Erasure poetry: Stranded

Here’s my second attempt at Erasure Poetry which is a type of Found Poetry. My first attempt was just an abridgement of the text!

I have used the text from ‘The Voyage Out‘, the first novel by Virginia Woolf fromΒ It’s a useful website with a number of interesting texts (and poems derived from them), to practice erasure poetry. I don’t know how much I’ll pursue this particular form but I have tried another way of jumpstarting my creativity by fusing free-write and found poetry which was rather fun (poem: Ramble On! Sing That Song!).

Poem: Stranded

Stranded, an erasure poem (c) Sam Rappaz
Stranded, an erasure poem (c) Sam Rappaz (I noticed a couple of punctuation errors here. Oops!)

The sun down, dusk at the
hours to kill-
coffee and cigarettes,
unusually dull.

Plump animals
had been fed
their silence
in the lion-house,
hippopotamuses, swine, some loathsome reptiles–

Glance fixed
points at you
whichever way
you approach
them, that fixed
attention too far
to hear.


Original text:

Passage from 'The Voyage Out' by Virginia Woolf used for erasure poetry.
Passage from ‘The Voyage Out’ by Virginia Woolf.


Day 9: Prompt-Landscape; Form-Found poetry; Device-Enumeratio (let’s just call it ‘Catalogue’, shall we?)



46 thoughts on “Erasure poetry: Stranded

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  1. Thanks for sharing an example and discussion of this fascinating technique. (I am now tempted to try making erasure poetry out of the lyrics of songs by Erasure.) Since you don’t seem to want to take credit for it, might I ask from where, or from whom, you found out about it?

    Liked by 1 person

    1. I heard about Erasure poetry from a classmate in my poetry class, who also gave me the link to the website I’ve mentioned in the post. There’s also a blogger here on WP who I’ve seen use it: Adam Byatt (search term: Blackout poetry).

      As for the lyrics-based poem it’s my own invention. The idea just came to me one day when I wanted to write a poem but I had no words except the lyrics of songs that had been playing on my Spotify playlist. I look forward to your take on it.


    2. Ah! I think I misunderstood your thought on making an erasure poem out of song lyrics. I thought you were referring to the link I posted about my found poem from song lyrics (not made by erasure). I’m sorry about that. Your idea would lead to some fascinating poems I’m sure. I look forward it.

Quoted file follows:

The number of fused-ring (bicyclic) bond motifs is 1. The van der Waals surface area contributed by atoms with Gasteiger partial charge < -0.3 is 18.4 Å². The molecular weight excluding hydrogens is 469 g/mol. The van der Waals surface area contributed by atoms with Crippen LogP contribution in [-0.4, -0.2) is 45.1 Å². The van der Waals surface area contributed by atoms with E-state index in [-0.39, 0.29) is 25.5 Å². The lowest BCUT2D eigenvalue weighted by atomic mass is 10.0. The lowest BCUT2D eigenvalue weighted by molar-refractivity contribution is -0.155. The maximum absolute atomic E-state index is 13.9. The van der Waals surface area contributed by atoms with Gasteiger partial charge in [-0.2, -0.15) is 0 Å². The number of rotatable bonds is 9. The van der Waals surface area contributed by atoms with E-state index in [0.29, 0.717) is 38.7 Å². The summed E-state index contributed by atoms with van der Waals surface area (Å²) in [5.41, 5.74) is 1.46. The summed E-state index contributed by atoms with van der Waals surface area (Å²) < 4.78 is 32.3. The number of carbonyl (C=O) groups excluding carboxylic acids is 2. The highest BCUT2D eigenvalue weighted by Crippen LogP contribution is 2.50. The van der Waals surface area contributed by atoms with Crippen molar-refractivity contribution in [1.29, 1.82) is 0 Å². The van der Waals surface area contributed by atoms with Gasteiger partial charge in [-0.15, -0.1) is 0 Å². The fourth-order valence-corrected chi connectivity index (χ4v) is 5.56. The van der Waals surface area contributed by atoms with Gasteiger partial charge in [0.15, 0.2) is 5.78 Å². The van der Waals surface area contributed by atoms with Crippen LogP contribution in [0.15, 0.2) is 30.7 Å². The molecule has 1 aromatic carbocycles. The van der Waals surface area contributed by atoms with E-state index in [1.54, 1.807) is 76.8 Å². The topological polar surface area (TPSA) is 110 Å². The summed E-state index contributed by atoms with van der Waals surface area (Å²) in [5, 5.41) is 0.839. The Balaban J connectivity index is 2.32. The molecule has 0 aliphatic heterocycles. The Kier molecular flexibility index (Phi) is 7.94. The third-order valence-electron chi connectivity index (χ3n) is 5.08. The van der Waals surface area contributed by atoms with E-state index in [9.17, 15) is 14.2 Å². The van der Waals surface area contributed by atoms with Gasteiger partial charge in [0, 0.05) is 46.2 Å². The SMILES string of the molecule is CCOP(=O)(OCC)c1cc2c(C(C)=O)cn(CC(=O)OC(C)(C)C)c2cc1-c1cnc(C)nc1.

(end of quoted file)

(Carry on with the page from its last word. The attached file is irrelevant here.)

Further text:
2. Bonjour!! Mon Ami.
    If there is someone whom i wanna meet in person from the blogging world then its’ you. Yes. you have heard it right it’s “SAM RAPPAZ”:) The kinda command you have over the language and vocabulary is just amazing:) You are an inspiration for me:) (y). And i mean it sam:)
    Me gusta.

    Liked by 1 person

    1. Wow Upen! Thank you for such a heartfelt wish. I am truly honoured that you would consider me worth meeting when there are so many talented voices (better than me) here on WP. I am happy to have you as a loyal reader and we inspire each other. Cheers πŸ™‚

      Liked by 1 person

    1. Thank you Desley πŸ™‚ I am happy to share all the quirky creative writing ideas I come across. The response has always been heartwarming. And, I’m always surprised afterwards that it helped/mattered to people. I am enjoying this. xxxx

      Liked by 1 person

    1. I’m glad you liked it Mike. It’s interesting to not hear the author and see the words just as they are, and surprisingly this actually made me appreciate the text and its author even more
      I look forward to your poem.


  3. I wanted to say many things… However, speechless… Want to say awesome… But, that’s too a small word in front of your work. Keep up the good work my dear friend. Love to you ❀ πŸ™‚

    Liked by 1 person

  4. I’ve not come across this before, and you’ve done well with it, but I can’t really see the point. There was a game we played as boys called ‘book cricket’, where letters, symbols and numbers in texts were converted to wickets, ways of getting out, byes, runs, etc. Not that that is at all relevant to your effort, but it made me think of this. πŸ™‚

    Liked by 1 person

    1. I suppose it’s to do with seeing a new poem or symbol inside a block of text. It can be quite shocking and it changes how we remember these texts. One of the most famous books with such poems being “Nets” by Jen Bervin where she erases Shakespeare’s sonnets.
      Also, I played book cricket in school during “free periods” – was so much fun! We had pages in our “rough notebook” dedicated to these matches. πŸ˜€ Thank you for reminding me.

      Liked by 1 person

  5. I completely forgot the part about it being found poetry!! This is DEFINITELY on my to do list. I’m a day behind though 😦 and time isn’t on my side. Tomorrow I have a date with erasure.

    Liked by 1 person

    1. No problem! I missed a couple of “days” because the forms need more work (ballad; ode). I’ve written odes before on this site and I’ve been practicing the devices for these “days” (anaphora;apostrophe) in different forms so I thought it better to not bother for now. πŸ™‚
      I look forward to your erasure!

      Liked by 1 person

  6. The picture drew me in, Its a really clever form and looks so so appealing. It came out really nicely. Erasure you say scribbles into his journal Nice work Sam. I love that your experimenting.

    Liked by 1 person

      1. So the words are there. It’s like carving out a nice ornament. The whole body of stone or wood is there hiding a story, a thousand stories for all we know, and you just whittle out yours.

        Liked by 1 person

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